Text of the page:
Pharmaceutical News: The Year In Review

In 2012, FDA related topics made headlines regarding compounded drugs, graphic tobacco labels, arsenic in rice, generic drug user fees and drug approvals. Looking forward to 2013, the Supreme Court’s anticipated ruling on pay-for-delay drug settlements looks to ensure the food and drug industry will continue to be busy.

Compounded Drugs

The Centers for Disease Control and Prevention (CDC) collaborated with state and local health departments and the FDA to investigate a multistate outbreak of fungal meningitis. Patients who were affected received contaminated preservative-free methylprednisolone acetate steroid injections used to treat back and joint pain from New England Compounding Center (NECC). Unlike drug manufacturers, which are regulated by the FDA, compounding pharmacies are overseen by state boards of pharmacy. All medications produced by NECC were recalled in early October. Over 424 cases of fungal meningitis and joint infections have been reported to date, with at least 31 deaths.

Graphic Tobacco Labels

The U.S. Court of Appeals for the District of Columbia Circuit ruled in August that tobacco companies do not need to print graphic warnings of the dangers of smoking on cigarette packages. In a 2-1 decision, the D.C. Circuit struck down an FDA regulation that requires tobacco companies to display graphic images such as a diseased mouth. The court held that the FDA’s rule on graphic cigarette label warnings exceeded the agency’s statutory authority and undermined tobacco companies’ economic autonomy. Subsequently, in December, the D.C. Circuit rejected a request for a hearing en banc. The question remains whether the federal government will ask for the matter to be heard before the Supreme Court.

Arsenic in Rice

The nation’s food safety supply was once again a matter of concern, as the levels of arsenic in rice were studied. Consumer Reports found measurable amounts of total arsenic in its two forms in almost every rice product it tested. Additionally, a significant level of inorganic arsenic, which is a carcinogen, was present in almost every rice product category. Using a proposed, but not promulgated, EPA five parts per billion standard, the study found that a single serving of some rice could give an average adult almost one and a half times the inorganic arsenic present in a whole day’s consumption of water, about 1 liter. Though many experts have been urging the FDA to set limits for arsenic in food and food agencies in other countries have already set safety standards for rice, the FDA has not urged consumers to change their eating habits.

Generic Drug User Fees

In July, the Generic Drug User Fee Amendments of 2012 (GDUFA) were signed into law. The user fees will be used to speed access to generic drugs for the public and reduce costs to industry. The law requires the drug industry to pay user fees to supplement the costs of reviewing generic drug applications and inspecting facilities. Additional resources will enable the FDA to reduce a current backlog of pending applications, cut the average time required to review generic drug applications for safety, and increase risk-based inspections.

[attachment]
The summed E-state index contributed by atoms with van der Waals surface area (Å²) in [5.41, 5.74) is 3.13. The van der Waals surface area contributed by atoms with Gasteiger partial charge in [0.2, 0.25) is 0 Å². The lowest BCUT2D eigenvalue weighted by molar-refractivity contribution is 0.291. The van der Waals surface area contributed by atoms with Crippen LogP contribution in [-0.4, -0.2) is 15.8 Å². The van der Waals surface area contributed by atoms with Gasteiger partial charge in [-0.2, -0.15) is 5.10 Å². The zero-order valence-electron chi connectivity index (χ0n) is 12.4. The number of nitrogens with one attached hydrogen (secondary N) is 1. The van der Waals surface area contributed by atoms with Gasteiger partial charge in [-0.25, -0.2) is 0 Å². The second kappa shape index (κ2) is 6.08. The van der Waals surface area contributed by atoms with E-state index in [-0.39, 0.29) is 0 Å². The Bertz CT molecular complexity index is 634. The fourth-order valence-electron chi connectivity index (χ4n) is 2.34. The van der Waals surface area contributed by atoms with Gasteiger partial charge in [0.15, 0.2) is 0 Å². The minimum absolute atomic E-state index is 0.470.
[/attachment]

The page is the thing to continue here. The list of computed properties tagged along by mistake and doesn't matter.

Drug Approvals

For the first time in 13 years, the FDA approved a new drug to help people lose weight. The FDA gave the green light to Arena Pharmaceuticals to sell Belviq, or lorcaserin generically, a twice-a-day pill that suppresses appetite and appears to affect metabolism by influencing levels of the brain chemical serotonin. This approval was 1 of 35 expedited new drug approvals during fiscal year 2012. The expedited reviews have generally been for new drugs that address needs of patients with cancer and other deadly diseases.

Pay-for-Delay Settlements

In 2013, the Supreme Court will hear oral arguments on the legality of drug companies paying their generic-making counterparts to keep generic drugs – in this case, a testosterone gel – off the market. The justices agreed to hear the case of Federal Trade Commission v. Watson Pharmaceuticals, as well as two other cases, to resolve conflicting rulings in lower courts. Both the pharmaceutical industry and the FTC requested a Supreme Court review to resolve a long-running battle that antitrust regulators have labeled as pay-for-delay settlements.

Watson, along with another generic drug maker, won approval from the FDA for a generic version of the testosterone gel in 2003, triggering a patent infringement lawsuit. In 2006, the generic companies agreed to hold off on marketing their products until August 2015 in exchange for tens of millions of dollars in annual payments from the brand-name drug maker. The FTC challenged the settlement as anti-competitive.

In April of 2012, the U.S. Court of Appeals for the 11th Circuit ruled against the FTC, holding that as long as the patent settlement did not extend exclusive rights beyond the patent expiration date, it was immune to antitrust violations. In contrast, the Third Circuit struck down payments made to delay generic versions of a potassium supplement. The FTC asked the Supreme Court to settle the issue, and 31 states filed a brief in support of the suit. Both the generic and brand-name drug companies involved asked the high court to weigh in as well.

The Supreme Court’s eventual decision can be considered the health care reform case of 2013, as it will have a pronounced impact on reducing health care costs. The FTC has estimated that the deals between brand-name drug makers and generics cost consumers as much as $3.5 billion annually. The CBO has estimated that the government would save more than $2.5 billion over 10 years in federal health care spending alone.